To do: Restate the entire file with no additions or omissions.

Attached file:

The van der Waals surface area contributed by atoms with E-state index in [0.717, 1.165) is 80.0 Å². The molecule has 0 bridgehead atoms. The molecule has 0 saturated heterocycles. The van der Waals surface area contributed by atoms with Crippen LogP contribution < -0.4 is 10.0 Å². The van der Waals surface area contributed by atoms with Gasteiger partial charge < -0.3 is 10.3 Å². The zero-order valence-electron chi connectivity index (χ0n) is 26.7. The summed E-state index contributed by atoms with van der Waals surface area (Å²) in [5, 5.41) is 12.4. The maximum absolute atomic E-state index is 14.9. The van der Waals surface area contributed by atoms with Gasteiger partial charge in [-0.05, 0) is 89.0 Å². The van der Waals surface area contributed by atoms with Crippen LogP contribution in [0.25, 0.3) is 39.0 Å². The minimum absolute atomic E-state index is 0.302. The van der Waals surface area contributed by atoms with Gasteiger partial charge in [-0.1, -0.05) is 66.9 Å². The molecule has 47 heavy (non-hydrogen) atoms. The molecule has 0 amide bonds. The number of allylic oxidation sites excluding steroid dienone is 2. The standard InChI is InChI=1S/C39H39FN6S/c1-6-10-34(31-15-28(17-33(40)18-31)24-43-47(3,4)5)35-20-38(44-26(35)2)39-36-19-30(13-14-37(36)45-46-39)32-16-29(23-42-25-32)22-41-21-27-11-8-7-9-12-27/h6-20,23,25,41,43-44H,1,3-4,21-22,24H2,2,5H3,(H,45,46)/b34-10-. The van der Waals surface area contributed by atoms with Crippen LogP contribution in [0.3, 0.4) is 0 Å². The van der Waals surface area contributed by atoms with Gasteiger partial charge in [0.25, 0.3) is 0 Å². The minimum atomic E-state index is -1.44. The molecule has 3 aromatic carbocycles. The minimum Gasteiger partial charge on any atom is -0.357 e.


The van der Waals surface area contributed by atoms with E-state index in [0.717, 1.165) is 80.0 Å². The molecule has 0 bridgehead atoms. The molecule has 0 saturated heterocycles. The van der Waals surface area contributed by atoms with Crippen LogP contribution < -0.4 is 10.0 Å². The van der Waals surface area contributed by atoms with Gasteiger partial charge < -0.3 is 10.3 Å². The zero-order valence-electron chi connectivity index (χ0n) is 26.7. The summed E-state index contributed by atoms with van der Waals surface area (Å²) in [5, 5.41) is 12.4. The maximum absolute atomic E-state index is 14.9. The van der Waals surface area contributed by atoms with Gasteiger partial charge in [-0.05, 0) is 89.0 Å². The van der Waals surface area contributed by atoms with Crippen LogP contribution in [0.25, 0.3) is 39.0 Å². The minimum absolute atomic E-state index is 0.302. The van der Waals surface area contributed by atoms with Gasteiger partial charge in [-0.1, -0.05) is 66.9 Å². The molecule has 47 heavy (non-hydrogen) atoms. The molecule has 0 amide bonds. The number of allylic oxidation sites excluding steroid dienone is 2. The standard InChI is InChI=1S/C39H39FN6S/c1-6-10-34(31-15-28(17-33(40)18-31)24-43-47(3,4)5)35-20-38(44-26(35)2)39-36-19-30(13-14-37(36)45-46-39)32-16-29(23-42-25-32)22-41-21-27-11-8-7-9-12-27/h6-20,23,25,41,43-44H,1,3-4,21-22,24H2,2,5H3,(H,45,46)/b34-10-. The van der Waals surface area contributed by atoms with Crippen LogP contribution in [0.3, 0.4) is 0 Å². The van der Waals surface area contributed by atoms with Gasteiger partial charge in [0.25, 0.3) is 0 Å². The minimum atomic E-state index is -1.44. The molecule has 3 aromatic carbocycles. The minimum Gasteiger partial charge on any atom is -0.357 e.